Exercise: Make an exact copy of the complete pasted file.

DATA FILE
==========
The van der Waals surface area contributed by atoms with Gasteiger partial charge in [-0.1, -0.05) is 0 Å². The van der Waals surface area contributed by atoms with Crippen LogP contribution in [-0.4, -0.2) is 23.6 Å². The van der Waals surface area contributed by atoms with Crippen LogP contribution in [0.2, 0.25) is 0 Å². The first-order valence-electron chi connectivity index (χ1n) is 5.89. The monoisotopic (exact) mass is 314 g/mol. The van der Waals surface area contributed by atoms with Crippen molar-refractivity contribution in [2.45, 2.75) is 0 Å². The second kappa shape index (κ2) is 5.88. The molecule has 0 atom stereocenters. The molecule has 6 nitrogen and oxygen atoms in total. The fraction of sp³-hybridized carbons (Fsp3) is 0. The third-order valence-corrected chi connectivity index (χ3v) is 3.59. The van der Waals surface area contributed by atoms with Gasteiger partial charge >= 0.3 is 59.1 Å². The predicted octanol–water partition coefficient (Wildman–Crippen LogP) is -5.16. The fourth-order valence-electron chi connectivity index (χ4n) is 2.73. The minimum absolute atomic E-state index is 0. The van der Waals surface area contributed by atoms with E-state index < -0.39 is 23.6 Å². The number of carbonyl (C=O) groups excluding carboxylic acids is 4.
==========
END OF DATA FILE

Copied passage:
The van der Waals surface area contributed by atoms with Gasteiger partial charge in [-0.1, -0.05) is 0 Å². The van der Waals surface area contributed by atoms with Crippen LogP contribution in [-0.4, -0.2) is 23.6 Å². The van der Waals surface area contributed by atoms with Crippen LogP contribution in [0.2, 0.25) is 0 Å². The first-order valence-electron chi connectivity index (χ1n) is 5.89. The monoisotopic (exact) mass is 314 g/mol. The van der Waals surface area contributed by atoms with Crippen molar-refractivity contribution in [2.45, 2.75) is 0 Å². The second kappa shape index (κ2) is 5.88. The molecule has 0 atom stereocenters. The molecule has 6 nitrogen and oxygen atoms in total. The fraction of sp³-hybridized carbons (Fsp3) is 0. The third-order valence-corrected chi connectivity index (χ3v) is 3.59. The van der Waals surface area contributed by atoms with Gasteiger partial charge >= 0.3 is 59.1 Å². The predicted octanol–water partition coefficient (Wildman–Crippen LogP) is -5.16. The fourth-order valence-electron chi connectivity index (χ4n) is 2.73. The minimum absolute atomic E-state index is 0. The van der Waals surface area contributed by atoms with E-state index < -0.39 is 23.6 Å². The number of carbonyl (C=O) groups excluding carboxylic acids is 4.